Covid19 Employment law Questions and Answers (sourced from NZ Herald)

1. What are an employer's obligations if staff can't work during a lockdown? Does the boss need to pay them, for instance?

It's important to remember that normal employment law applies. So nothing's changed in employment law. It's the same and you need to pay according to the contract, unless there's been an agreement to the contrary. You need to continue paying your staff unless you get their agreement to the contrary, and hopefully, in these particular circumstances that we're all facing, staff are going to be amenable to discussions and communications around how they can all assist in the situation. Staff could, for instance, agree to go on unpaid leave or annual leave. Otherwise, the employer needs to continue paying the employee pursuant to normal obligations.

2. How does an employer terminate their staff if they can no longer continue operating owing to Covid-19?

Normal rules apply for terminating staff. They need to follow a restructure process. They need to consult with the employees in good faith. That's potentially a tricky thing to do at the moment when we're all at home, but they can perhaps hold a video conference or they can communicate over email, Skype or the telephone and put the suggested proposal to employees that their positions may need to be disestablished. They must seek feedback and then consider that feedback before making a decision.

3. Does redundancy apply in such a situation?

The same rules for redundancy apply. However, this is a novel situation and there's an argument that the process could possibly be truncated in these circumstances, especially if businesses are going to the wall and can't follow a lengthy consultation process. This is an interesting question, but it's yet to be tested before the employment court or the Employment Relations Authority.

4. What are an employee's rights if they have been made redundant?

For disestablishing a position, you have to follow a process of consulting with the employee affected, explaining what the rationale is for the proposed disestablishment of the position, providing them information to support that rationale. The employer could detail the financial circumstances and provide evidence that the business can no longer continue operating in its current state.
The employee must then be allowed to look at this evidence and then be given an opportunity to provide a response. It's also important to make the employee aware that they can have a support person at the meeting, even when a face-to-face meeting isn't possible. You should organise a Skype or Zoom interview and allow that person to introduce the support person.
It's very much the same obligations that you would find in any kind of redundancy situation that applies in everyday business.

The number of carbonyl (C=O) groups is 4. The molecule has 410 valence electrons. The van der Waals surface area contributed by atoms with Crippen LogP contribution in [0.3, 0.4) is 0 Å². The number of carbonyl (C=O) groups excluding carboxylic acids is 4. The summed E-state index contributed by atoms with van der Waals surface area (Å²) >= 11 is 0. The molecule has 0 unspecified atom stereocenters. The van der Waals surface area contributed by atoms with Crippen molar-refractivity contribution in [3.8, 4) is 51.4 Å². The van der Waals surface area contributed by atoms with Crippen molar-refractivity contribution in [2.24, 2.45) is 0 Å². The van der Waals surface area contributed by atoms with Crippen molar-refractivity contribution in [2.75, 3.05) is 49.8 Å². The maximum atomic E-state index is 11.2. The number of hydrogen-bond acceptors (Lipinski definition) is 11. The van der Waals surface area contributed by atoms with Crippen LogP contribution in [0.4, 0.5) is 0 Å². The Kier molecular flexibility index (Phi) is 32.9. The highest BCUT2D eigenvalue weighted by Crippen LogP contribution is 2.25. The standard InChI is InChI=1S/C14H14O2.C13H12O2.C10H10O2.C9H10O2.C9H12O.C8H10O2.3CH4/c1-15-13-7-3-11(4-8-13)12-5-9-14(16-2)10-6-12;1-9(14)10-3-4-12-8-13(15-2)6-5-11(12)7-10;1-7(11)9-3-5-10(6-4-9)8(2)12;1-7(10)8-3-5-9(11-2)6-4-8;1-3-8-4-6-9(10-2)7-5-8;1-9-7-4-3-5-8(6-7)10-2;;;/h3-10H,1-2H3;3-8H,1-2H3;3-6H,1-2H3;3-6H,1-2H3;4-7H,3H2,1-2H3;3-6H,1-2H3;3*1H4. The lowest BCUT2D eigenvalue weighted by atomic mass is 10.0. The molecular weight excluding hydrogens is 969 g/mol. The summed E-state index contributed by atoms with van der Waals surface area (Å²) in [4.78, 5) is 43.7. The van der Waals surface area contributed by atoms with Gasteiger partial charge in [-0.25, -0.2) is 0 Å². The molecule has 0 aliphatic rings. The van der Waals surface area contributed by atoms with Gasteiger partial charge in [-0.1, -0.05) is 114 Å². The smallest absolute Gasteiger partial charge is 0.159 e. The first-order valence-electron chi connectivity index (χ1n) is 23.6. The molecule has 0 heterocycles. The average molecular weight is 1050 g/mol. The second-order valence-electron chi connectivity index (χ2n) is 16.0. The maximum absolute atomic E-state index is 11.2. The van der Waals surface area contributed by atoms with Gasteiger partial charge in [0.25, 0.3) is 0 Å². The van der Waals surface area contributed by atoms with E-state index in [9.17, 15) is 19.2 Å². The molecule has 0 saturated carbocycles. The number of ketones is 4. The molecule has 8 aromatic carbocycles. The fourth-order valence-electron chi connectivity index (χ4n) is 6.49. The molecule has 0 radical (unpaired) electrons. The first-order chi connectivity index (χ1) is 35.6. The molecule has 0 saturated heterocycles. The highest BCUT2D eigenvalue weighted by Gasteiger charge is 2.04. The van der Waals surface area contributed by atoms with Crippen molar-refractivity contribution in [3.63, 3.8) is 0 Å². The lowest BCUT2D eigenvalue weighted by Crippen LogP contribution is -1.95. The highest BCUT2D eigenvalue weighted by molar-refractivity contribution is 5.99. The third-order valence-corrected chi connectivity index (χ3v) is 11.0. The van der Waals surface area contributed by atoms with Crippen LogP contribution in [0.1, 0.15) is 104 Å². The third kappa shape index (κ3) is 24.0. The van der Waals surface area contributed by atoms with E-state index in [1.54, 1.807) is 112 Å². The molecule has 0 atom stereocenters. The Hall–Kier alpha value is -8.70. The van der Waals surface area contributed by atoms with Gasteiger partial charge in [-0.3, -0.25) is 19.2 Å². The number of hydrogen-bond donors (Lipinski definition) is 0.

It may seem onerous for employers under the current circumstance, but on the other hand there's the likelihood of the employee losing their job. The right to have consultation remains important.

5. Can workers negotiate possible alternatives with their employer, for instance taking a pay cut?

The most important message to get out there is that employers and employees should talk to each other because this whole process is about trying to keep jobs. It's important to remember that the employer, most often, really regrets that they might not be able to keep jobs and the employee most often wants to keep that job.
Trying to find a win-win situation and perhaps some flexibility on both sides and exploring things like reducing pay, reducing hours, agreeing to take annual leave, for example, can work well for both sides. Negotiation and compromise are key. And you're not actually breaking the rules at all if you get agreement from your staff.
f you issue a directive then potentially you are breaking the rules because you're making a unilateral variation. But if you're getting agreement from the staff, and they say, "Yes, actually, I will agree to a 15 per cent pay cut", then that's absolutely fine from an employment law perspective.

6. Is there an "easy escape" if a contract contains a "force majeure" clause?

"Force majeure" is French for "act of god". It could potentially be an escape, but it's not an easy escape. If you have a force majeure clause in your contract, you should look at it really carefully and see what it says.
It usually involves a situation where there's some kind of unforeseen act of god such as the earthquake or hurricane or something that just prevents the contract from being performed unexpectedly. Sometimes these clauses do also cover disease or pandemic. So look at the wording of your clause and see if it covers the Covid-19 situation. If it does, then yes, potentially, the employer can invoke that clause, but there's a relatively high threshold involved in that.There are also a few other clauses to keep an eye out for. You might have, for example, a business interruption clause which enables the employer to stand down their staff if there's a business interruption and unforeseen circumstances. You might also have a lawful suspension clause that applies in such circumstances.There's also the doctrine of frustration, which applies in circumstances where the contract is frustrated. In other words, it can't be performed because of the circumstances that you find yourself in. Again, it's a very high threshold to invoke that type of argument, but it's not impossible.It's really important for employers and employees to have a careful look at their contracts and see what clauses there are that might help in the present circumstances.The contract prevails above all else.